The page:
Numbers 22: 1-35
I was reading a fascinating book*, one that made me think and also gave me some “AHA” moments. The one that particularly grabbed my attention was a subheading of “Failure to Communicate .” It dealt with a fundamental lack of communication, as exemplified in the story of a man named Balaam and his donkey found in Numbers 22. It doesn’t seem to appear in any lectionary reading, which means it isn’t read unless someone stumbles across or finds it referenced somewhere.
To condense it a bit, Baalam was a non-Israelite diviner with the gift of blessing or cursing. Balak, king of Moab, sent representatives to Baalam with the intent for Balaam to curse Israel, which was threatening the land of Moab. Balaam refused twice and even consulted with God both times, but in the end, God told Balaam to go with the representatives but only to say what God told him to say.
Balaam was on the road, riding his donkey, along with two servants. God sent an angel to block the way, which Balaam could not see. The donkey did, though, and refused to go ahead despite blows from Balaam’s stick.
This happened twice more, until the third time when the donkey, with nowhere else to go, laid down in the road and suffered a severe beating. God opened the donkey’s mouth and allowed her to question why he had beaten her in such a manner. Balaam was angry, saying the donkey had made a fool of him, and he wished he had a sword to kill her on the spot. The donkey reminded him that he had ridden her for years, and she had never caused him to treat her in this manner. Balaam had to agree. It was then that God opened Balaam’s eyes and he saw the angel who had blocked the path. The upshot was that Balaam followed God’s direction and returned home, presumably on the same donkey, but this time without difficulty or beatings.
Poor donkey! She suffered cursing and beatings because she saw something Balaam didn’t, and couldn’t communicate this to him in any other way than to try to get around the angel blocking the road or lying down where she was. She tried her best to let Balaam know that something was wrong, but he only understood that she was not obeying his command to move ahead. Finally, God gave her the words to make Balaam stop and think about his anger and how unjustified it was, given the length of time he and the donkey had been working together. She also gave him an awareness that she had seen something he had not, and that her behavior was not just a whim but rather a sign that he missed.
We often miss communications because we act first, think later. We miss hearing essential things and get into trouble because of it. We depend on sound-bytes rather than entire messages, simply because we are in a hurry in a world that demands we keep moving, no matter what stands in our path that we should notice. We even ignore the growls of the dog we are walking, pulling on his leash to move him ahead when he is warning us of danger nearby.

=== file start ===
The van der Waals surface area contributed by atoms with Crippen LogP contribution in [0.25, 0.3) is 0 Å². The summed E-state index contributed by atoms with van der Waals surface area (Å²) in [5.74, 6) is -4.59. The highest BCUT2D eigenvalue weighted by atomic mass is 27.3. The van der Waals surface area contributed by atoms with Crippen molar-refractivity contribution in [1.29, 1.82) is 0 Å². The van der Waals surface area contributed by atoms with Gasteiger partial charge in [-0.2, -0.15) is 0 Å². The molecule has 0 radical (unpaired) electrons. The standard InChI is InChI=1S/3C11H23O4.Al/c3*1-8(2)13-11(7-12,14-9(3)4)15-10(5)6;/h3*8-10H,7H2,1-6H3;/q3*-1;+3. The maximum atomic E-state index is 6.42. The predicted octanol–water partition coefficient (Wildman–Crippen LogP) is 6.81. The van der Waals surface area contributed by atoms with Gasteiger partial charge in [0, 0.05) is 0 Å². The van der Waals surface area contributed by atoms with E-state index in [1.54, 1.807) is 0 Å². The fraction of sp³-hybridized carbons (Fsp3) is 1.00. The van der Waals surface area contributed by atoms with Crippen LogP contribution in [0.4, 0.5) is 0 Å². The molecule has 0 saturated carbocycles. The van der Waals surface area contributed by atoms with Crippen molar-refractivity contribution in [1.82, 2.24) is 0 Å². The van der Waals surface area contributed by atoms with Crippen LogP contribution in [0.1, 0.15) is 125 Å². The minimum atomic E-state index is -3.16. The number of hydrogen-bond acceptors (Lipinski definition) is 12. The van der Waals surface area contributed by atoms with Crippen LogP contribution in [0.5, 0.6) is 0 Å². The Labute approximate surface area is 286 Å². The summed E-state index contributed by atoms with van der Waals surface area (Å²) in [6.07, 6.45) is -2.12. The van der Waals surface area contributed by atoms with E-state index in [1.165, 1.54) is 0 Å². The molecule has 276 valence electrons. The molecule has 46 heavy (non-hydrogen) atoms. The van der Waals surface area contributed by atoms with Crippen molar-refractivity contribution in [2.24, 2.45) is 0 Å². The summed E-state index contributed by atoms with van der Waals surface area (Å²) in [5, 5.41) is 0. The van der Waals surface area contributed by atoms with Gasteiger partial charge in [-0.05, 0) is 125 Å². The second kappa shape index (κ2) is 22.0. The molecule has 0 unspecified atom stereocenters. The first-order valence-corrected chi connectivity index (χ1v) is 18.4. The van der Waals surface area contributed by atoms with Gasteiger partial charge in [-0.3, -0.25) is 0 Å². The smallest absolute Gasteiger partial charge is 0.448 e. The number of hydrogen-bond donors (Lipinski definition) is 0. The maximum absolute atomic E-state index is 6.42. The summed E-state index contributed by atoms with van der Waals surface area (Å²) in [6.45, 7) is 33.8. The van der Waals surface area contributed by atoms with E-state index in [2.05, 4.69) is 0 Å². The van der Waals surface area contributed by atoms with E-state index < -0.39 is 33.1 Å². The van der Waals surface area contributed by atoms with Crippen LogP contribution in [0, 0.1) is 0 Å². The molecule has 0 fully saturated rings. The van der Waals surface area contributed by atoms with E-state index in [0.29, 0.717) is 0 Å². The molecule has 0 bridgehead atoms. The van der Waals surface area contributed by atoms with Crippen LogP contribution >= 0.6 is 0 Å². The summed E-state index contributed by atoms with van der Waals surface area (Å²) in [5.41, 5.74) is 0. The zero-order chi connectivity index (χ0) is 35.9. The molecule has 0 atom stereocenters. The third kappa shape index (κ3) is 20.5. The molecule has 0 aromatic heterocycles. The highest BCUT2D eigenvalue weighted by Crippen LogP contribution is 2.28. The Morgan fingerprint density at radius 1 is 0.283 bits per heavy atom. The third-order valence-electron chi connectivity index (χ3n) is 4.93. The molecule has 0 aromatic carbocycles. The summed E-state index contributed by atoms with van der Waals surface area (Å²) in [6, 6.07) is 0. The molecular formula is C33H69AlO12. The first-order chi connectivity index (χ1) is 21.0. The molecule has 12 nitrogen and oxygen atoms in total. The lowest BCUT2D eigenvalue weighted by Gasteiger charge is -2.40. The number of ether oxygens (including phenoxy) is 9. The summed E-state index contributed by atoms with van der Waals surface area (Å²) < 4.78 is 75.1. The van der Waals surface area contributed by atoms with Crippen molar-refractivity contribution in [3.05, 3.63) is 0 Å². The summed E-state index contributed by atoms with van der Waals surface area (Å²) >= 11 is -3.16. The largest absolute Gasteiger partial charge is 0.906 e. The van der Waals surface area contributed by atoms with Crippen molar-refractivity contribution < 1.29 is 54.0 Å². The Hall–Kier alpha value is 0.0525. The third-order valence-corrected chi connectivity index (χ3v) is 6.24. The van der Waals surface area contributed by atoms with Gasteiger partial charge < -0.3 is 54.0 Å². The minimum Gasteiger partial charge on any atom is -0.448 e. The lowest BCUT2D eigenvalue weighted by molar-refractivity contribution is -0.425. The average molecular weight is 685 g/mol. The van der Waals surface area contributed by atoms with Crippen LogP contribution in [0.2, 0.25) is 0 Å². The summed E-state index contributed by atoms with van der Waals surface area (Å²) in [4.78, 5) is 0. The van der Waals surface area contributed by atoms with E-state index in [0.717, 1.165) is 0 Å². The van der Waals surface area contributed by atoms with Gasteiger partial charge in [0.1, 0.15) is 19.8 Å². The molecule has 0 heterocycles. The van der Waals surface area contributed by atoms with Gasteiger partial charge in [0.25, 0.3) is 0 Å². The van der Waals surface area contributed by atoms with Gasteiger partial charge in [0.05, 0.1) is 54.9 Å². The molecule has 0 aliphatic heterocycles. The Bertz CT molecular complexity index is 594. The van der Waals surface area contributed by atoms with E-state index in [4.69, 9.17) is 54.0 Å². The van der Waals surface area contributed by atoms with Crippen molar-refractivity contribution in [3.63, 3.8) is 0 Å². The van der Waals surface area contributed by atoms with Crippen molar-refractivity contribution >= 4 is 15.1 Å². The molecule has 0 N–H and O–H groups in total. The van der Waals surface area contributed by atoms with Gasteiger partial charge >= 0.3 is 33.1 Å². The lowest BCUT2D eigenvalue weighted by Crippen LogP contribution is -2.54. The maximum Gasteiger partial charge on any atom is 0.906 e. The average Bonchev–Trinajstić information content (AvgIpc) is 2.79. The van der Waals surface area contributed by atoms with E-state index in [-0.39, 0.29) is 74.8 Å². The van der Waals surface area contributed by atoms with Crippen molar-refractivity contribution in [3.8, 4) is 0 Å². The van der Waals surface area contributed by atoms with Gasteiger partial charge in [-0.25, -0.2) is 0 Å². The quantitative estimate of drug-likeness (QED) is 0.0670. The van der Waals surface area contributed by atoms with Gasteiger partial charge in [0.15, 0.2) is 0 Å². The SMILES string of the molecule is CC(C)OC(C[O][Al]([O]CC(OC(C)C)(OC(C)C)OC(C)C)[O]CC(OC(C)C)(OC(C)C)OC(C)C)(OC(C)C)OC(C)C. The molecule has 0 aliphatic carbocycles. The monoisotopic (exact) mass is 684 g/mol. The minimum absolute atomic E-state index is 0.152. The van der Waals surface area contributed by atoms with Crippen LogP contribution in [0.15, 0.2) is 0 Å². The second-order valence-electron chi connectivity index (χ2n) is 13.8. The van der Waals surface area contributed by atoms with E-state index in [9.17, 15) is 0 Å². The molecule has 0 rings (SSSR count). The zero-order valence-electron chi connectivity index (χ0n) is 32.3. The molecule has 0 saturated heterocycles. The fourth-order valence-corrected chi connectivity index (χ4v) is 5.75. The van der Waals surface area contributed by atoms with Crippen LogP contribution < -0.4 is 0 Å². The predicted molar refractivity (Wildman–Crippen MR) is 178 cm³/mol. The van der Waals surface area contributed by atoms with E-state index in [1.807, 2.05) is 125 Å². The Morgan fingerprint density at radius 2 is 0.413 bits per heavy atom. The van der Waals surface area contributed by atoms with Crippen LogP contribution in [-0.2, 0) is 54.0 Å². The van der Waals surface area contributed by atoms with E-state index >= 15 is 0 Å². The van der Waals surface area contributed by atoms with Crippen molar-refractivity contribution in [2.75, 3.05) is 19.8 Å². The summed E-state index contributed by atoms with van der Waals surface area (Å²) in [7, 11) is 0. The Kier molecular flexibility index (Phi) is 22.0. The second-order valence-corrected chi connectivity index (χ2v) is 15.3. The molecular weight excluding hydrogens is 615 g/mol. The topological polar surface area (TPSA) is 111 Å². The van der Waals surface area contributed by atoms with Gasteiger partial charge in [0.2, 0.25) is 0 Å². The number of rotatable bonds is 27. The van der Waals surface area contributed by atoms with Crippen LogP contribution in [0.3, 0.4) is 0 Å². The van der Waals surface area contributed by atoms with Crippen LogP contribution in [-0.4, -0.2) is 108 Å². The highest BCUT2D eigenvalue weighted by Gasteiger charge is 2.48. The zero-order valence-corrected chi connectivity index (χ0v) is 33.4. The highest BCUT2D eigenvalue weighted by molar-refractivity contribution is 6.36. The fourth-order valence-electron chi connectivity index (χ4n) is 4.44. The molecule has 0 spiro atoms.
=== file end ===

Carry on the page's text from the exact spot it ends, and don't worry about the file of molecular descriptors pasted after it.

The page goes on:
Israel had prophets to warn them of things, not necessarily the immediate threats, but the ones further down the road. We have prophets today who look at the signs and see perils ahead if we do not correct the path on which we are moving. We depend on financial advisers to tell us when to buy or sell commodities or stocks to maximize our wealth but ignore the experts who warn us of climatic and ecological peril as a result of our greed. We don’t hear the voices of the trees and beasts as their various species die out due to deforestation and loss of habitat, not to mention overhunting and fear. Maybe we need a few more Balaam’s donkeys around; we might believe the messages if something utterly improbable spoke to us.
Donkeys are strong, intelligent, cautious, and with a great sense of self-preservation, which we often call stubbornness. They are playful, gentle, quick learners, and sure-footed, all of which make them valuable in many cultures and jobs. Is it not surprising that God had a message to pass to Balaam through the voice of the donkey?
To make a further point of wordless communication, Jesus rode into Jerusalem on a colt of a donkey that had never been ridden. Emperors rode into a new city on the back of a strong, imposing white stallion, but the King of Israel chose a more peaceful, gentle method of entry to communicate his message, intent, and purpose.
Perhaps we need to listen to a more non-verbal way of passing along messages and lessons. We don’t need words to show love to our fellow humans, as well as all of creation around us. I believe it would be good if we could show respect for not only our neighbors but also the creatures, flora, fauna, and even inanimate inhabitants of our world.
I have a friend who has a donkey named Duncan. I think I’ll ask my friend if Duncan has given him any messages lately. It might be that Duncan has lessons he could pass on to his owner’s Education for Ministry group – and the world. Who knows, God might speak through Duncan and give us the words to enable us to see and feel the world as others do. It might just help us to be better God-followers as well.
*Roach, Jonathan C, and Gricel Dominguez, Expressing Theology: A Guide to Writing Theology That Readers Want to Read, (2015) Kindle edition, Chapter 4, Subheading “Failure to Communicate,” paragraph 1. Portland OR. Wipf and Stock Publishers.
Image: Balaam and the Ass, Artist James Tissot, (painted ca 1896-1900). Found at Wikimedia Commons.
Linda Ryan is a co-mentor for an Education for Ministry group, an avid reader, lover of Baroque and Renaissance music, and retired. She keeps the blog Jericho’s Daughter. Her owners, Dominic, Gandhi, and Phoebe, keep her busy and frequently highly amused.